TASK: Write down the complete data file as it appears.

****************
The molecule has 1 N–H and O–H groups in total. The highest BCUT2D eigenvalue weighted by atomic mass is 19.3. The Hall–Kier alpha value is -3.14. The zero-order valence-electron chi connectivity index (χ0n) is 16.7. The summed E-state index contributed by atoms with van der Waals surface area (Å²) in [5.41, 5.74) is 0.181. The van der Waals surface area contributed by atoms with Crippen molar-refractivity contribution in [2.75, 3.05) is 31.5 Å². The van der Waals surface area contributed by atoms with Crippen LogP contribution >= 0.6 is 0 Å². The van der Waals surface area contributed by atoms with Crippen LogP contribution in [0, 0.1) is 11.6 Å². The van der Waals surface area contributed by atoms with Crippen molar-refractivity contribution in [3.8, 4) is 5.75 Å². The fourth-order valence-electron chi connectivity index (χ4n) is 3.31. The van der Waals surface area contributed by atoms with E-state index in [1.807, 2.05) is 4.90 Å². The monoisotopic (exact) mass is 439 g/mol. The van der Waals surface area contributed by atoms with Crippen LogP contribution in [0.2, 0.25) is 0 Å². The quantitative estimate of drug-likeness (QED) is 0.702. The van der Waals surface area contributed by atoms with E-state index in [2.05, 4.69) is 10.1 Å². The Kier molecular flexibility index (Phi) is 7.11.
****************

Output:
The molecule has 1 N–H and O–H groups in total. The highest BCUT2D eigenvalue weighted by atomic mass is 19.3. The Hall–Kier alpha value is -3.14. The zero-order valence-electron chi connectivity index (χ0n) is 16.7. The summed E-state index contributed by atoms with van der Waals surface area (Å²) in [5.41, 5.74) is 0.181. The van der Waals surface area contributed by atoms with Crippen molar-refractivity contribution in [2.75, 3.05) is 31.5 Å². The van der Waals surface area contributed by atoms with Crippen LogP contribution >= 0.6 is 0 Å². The van der Waals surface area contributed by atoms with Crippen LogP contribution in [0, 0.1) is 11.6 Å². The van der Waals surface area contributed by atoms with Crippen molar-refractivity contribution in [3.8, 4) is 5.75 Å². The fourth-order valence-electron chi connectivity index (χ4n) is 3.31. The van der Waals surface area contributed by atoms with E-state index in [1.807, 2.05) is 4.90 Å². The monoisotopic (exact) mass is 439 g/mol. The van der Waals surface area contributed by atoms with Crippen LogP contribution in [0.2, 0.25) is 0 Å². The quantitative estimate of drug-likeness (QED) is 0.702. The van der Waals surface area contributed by atoms with E-state index in [2.05, 4.69) is 10.1 Å². The Kier molecular flexibility index (Phi) is 7.11.